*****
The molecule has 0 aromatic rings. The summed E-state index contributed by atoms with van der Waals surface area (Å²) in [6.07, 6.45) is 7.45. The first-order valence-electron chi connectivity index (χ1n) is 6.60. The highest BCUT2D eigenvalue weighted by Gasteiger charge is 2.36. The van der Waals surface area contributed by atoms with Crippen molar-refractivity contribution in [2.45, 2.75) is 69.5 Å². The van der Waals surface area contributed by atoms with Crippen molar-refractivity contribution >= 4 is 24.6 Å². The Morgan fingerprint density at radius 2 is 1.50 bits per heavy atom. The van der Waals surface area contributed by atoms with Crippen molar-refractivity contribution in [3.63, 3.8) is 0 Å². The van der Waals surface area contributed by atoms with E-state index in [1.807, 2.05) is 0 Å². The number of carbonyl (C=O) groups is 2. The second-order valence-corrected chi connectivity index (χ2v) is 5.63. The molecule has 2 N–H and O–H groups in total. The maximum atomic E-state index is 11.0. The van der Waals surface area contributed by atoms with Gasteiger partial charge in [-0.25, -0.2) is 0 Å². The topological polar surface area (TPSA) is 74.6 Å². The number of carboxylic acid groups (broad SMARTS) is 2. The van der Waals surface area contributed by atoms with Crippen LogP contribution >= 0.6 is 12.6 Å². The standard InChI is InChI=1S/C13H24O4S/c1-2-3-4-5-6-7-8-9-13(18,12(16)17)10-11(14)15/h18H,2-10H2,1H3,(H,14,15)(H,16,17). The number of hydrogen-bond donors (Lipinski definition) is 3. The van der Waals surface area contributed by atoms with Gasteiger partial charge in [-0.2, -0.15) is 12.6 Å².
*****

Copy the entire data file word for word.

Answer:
The molecule has 0 aromatic rings. The summed E-state index contributed by atoms with van der Waals surface area (Å²) in [6.07, 6.45) is 7.45. The first-order valence-electron chi connectivity index (χ1n) is 6.60. The highest BCUT2D eigenvalue weighted by Gasteiger charge is 2.36. The van der Waals surface area contributed by atoms with Crippen molar-refractivity contribution in [2.45, 2.75) is 69.5 Å². The van der Waals surface area contributed by atoms with Crippen molar-refractivity contribution >= 4 is 24.6 Å². The Morgan fingerprint density at radius 2 is 1.50 bits per heavy atom. The van der Waals surface area contributed by atoms with Crippen molar-refractivity contribution in [3.63, 3.8) is 0 Å². The van der Waals surface area contributed by atoms with E-state index in [1.807, 2.05) is 0 Å². The number of carbonyl (C=O) groups is 2. The second-order valence-corrected chi connectivity index (χ2v) is 5.63. The molecule has 2 N–H and O–H groups in total. The maximum atomic E-state index is 11.0. The van der Waals surface area contributed by atoms with Gasteiger partial charge in [-0.25, -0.2) is 0 Å². The topological polar surface area (TPSA) is 74.6 Å². The number of carboxylic acid groups (broad SMARTS) is 2. The van der Waals surface area contributed by atoms with Crippen LogP contribution >= 0.6 is 12.6 Å². The standard InChI is InChI=1S/C13H24O4S/c1-2-3-4-5-6-7-8-9-13(18,12(16)17)10-11(14)15/h18H,2-10H2,1H3,(H,14,15)(H,16,17). The number of hydrogen-bond donors (Lipinski definition) is 3. The van der Waals surface area contributed by atoms with Gasteiger partial charge in [-0.2, -0.15) is 12.6 Å².